Alexei Chunanchar

By Tamara Kula


As a member of one of the smallest nationalities in Russia, Alexei Chunanchar is proudly preserving his Nganasan roots. At only 32, this young, talented artist is already known for his master carvings, primarily of reindeer antlers and woolly mammoth ivory. His best work is housed by the Zolotoi Fond (Golden Fund), in the Taimyr House of People's Culture, where he works in the city of Dudinka.



As a child in the village of Volochanka, he was a keen observer, often sketching the natural world. His drawings of reindeer and hunters were just the beginning; he went on to graduate from the Norilsk College of Art, specializing in decorative folk art. It was there that he mastered carving techniques.

Mammoth ivory holds a special place as a “sign of the north,” says Chunanchar. He also carves reindeer and moose antlers, accenting his pieces with wood, fur, feathers, suede and even metal. Mammoth tusks and bones, being extremely solid, pose challenges for carving but offer great possibilities. More porous antlers are often used for superficial carving. 



Chunanchar's artistic inspiration stems from various sources, often from folklore. Reindeer, so connected to the Nganasan people, figure prominently in legends, and therefore in his work. One legend recounts their origin from the coat of a wild deer; another traces their source to a wild deer bone. Sometimes the material itself prompts his artwork, when the antler or bone inspires a certain image.



He says he doesn't have a favorite piece, instead appreciating them for their different themes, from family life to warrior combat, from hunting to fishing. Two mammoths spend an eternity together, frozen in his piece “Nezhnost” would be cool to get Nganasan names for artwork (meaning tenderness) made from moose antler. A sturgeon's flashing movement is preserved in “Nerest” (spawning), the entire work framed by reindeer antler. “Letnii Stoibishe” (summer camp), made from mammoth tusk, depicts the past way of life, with intricately carved figures including a chum (traditional conical home), sleds, and deer. “Shaman,” carved from mammoth tusk, displays the powerful spiritual realm of the Nganasan.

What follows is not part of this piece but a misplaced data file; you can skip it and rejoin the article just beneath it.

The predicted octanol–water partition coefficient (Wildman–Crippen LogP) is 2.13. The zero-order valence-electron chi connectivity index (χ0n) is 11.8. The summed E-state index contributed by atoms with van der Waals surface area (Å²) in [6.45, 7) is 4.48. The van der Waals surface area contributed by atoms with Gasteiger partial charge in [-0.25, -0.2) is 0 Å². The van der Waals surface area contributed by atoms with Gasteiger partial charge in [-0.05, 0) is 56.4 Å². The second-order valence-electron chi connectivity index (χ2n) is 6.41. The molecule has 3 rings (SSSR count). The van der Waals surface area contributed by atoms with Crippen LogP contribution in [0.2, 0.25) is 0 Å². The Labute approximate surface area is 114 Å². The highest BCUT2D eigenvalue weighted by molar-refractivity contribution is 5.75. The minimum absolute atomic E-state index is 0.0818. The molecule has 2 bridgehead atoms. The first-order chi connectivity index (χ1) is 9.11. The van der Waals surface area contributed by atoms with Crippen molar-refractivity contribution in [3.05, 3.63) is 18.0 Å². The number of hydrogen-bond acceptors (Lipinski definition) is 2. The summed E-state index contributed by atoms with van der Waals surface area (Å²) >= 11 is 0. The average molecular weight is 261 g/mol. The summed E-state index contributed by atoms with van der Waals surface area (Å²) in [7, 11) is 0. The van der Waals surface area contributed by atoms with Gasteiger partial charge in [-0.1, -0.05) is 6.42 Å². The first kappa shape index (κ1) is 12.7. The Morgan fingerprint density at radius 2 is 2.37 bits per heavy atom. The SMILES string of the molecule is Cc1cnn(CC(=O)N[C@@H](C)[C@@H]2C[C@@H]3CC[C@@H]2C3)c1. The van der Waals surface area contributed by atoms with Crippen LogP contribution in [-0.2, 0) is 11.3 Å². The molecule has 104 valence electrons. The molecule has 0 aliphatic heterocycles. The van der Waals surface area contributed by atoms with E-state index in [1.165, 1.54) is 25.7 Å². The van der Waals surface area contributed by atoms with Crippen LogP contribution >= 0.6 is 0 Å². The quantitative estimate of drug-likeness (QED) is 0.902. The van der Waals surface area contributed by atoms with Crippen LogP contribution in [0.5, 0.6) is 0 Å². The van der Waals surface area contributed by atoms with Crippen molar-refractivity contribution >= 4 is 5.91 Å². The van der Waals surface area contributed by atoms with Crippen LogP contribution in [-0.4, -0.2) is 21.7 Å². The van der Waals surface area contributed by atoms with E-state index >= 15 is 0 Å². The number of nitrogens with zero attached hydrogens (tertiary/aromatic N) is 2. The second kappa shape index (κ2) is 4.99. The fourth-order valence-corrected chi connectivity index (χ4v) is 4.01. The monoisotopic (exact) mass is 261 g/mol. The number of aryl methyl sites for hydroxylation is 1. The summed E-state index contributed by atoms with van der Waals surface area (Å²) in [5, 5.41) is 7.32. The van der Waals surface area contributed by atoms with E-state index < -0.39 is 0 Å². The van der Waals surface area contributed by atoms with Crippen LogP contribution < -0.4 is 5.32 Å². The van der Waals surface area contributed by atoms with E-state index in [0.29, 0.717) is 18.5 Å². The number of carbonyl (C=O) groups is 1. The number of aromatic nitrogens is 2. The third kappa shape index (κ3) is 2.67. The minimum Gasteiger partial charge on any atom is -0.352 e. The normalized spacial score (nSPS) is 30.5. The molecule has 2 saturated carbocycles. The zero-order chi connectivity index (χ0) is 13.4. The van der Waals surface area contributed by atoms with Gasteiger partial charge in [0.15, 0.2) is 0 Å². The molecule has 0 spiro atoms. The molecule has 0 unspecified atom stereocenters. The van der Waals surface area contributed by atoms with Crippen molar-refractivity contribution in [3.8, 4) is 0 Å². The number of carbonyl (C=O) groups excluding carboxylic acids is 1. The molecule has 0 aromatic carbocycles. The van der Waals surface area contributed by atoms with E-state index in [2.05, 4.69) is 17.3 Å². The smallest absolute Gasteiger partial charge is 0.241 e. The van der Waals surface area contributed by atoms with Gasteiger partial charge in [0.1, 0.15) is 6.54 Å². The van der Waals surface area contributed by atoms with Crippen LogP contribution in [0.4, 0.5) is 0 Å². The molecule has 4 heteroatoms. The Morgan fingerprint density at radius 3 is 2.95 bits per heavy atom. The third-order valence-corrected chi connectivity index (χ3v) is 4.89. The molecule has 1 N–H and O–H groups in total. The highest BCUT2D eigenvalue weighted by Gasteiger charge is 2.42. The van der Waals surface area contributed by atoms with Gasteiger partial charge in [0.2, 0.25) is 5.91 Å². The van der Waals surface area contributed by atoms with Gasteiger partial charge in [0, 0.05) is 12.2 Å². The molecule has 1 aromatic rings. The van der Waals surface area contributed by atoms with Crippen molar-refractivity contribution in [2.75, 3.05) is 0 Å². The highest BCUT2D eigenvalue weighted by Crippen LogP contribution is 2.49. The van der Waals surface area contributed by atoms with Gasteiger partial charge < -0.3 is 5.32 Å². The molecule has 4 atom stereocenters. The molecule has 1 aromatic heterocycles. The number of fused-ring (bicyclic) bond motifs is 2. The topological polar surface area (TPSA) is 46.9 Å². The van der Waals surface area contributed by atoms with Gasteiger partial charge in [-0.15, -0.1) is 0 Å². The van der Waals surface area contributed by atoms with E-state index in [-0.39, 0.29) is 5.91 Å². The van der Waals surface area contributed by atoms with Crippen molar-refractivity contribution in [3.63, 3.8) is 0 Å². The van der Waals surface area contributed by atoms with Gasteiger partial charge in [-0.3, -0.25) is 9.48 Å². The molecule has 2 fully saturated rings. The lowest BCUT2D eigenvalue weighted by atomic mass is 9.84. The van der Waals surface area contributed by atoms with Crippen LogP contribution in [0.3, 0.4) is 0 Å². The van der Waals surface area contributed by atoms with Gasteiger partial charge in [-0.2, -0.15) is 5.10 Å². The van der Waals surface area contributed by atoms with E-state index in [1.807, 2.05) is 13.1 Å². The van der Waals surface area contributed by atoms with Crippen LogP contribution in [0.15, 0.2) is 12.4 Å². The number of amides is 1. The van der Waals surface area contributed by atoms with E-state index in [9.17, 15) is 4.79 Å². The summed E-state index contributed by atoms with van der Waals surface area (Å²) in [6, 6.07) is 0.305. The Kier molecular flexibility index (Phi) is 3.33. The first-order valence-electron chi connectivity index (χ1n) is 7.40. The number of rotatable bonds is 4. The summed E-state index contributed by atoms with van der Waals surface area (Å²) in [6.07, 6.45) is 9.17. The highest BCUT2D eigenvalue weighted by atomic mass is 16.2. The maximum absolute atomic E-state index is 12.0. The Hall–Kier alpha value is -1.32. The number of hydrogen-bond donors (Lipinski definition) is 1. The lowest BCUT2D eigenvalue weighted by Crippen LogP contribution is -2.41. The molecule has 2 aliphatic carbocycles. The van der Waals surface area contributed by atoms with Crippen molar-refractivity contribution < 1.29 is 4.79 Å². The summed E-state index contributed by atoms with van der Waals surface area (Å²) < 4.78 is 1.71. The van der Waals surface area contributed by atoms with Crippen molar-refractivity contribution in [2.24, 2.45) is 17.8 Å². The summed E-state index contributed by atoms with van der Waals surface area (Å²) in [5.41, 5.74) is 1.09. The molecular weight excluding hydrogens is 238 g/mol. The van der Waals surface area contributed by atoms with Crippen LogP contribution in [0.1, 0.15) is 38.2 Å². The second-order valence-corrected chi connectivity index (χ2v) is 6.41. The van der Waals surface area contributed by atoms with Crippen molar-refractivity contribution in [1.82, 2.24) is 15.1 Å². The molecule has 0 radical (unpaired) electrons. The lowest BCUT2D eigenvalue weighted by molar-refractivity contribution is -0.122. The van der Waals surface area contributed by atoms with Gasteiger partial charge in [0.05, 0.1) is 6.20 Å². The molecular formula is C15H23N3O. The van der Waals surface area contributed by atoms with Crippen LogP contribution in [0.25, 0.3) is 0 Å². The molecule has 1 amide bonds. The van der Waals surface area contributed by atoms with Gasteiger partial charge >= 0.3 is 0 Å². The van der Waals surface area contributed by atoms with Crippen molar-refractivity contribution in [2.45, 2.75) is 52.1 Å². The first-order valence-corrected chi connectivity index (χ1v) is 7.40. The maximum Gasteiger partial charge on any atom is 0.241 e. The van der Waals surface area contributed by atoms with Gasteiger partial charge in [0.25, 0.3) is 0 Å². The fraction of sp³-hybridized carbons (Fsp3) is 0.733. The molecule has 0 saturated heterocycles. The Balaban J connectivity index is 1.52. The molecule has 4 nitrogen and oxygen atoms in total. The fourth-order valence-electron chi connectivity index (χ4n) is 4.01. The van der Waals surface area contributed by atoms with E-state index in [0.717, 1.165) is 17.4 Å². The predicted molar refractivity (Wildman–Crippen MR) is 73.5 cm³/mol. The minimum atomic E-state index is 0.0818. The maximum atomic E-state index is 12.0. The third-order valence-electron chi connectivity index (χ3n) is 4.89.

Chunanchar's artistic talent extends far beyond the realm of physical artwork. He is also active in performing songs and dances, storytelling and playing musical instruments with his folklore group Khendir. Chunanchar is the soloist for this group, singing the folk songs while playing the mouth harp. They perform at festivals not only throughout Russia, but also in Finland and Norway. This group is unique for its dedication to singing Nganasan folk music in their native language and wearing traditional costumes of reindeer skin and dog fur. 



Chunanchar speaks Nganasan as his first language. This is not the case for all people of his culture, where Russian has become the lingua franca. He is passing his cultural traditions along in his own family; he has two children with his wife Valeria, of the Dolgan culture which has long shared the same territory as Nganasans. Their daughter, 10, already attends art school and performs on the mouth harp with her father. Their son, 5, is eager to participate as soon as he gets older. Their children no doubt have a full picture of their heritage.



While the Nganasan culture has undergone significant lifestyle changes this century, Chunanchar is a voice of optimism for his culture. Even with the modern world all around us, he says, the feeling of a quiet village, of walking or hunting or fishing in nature – that inspiration is no less attainable today than it was in centuries past.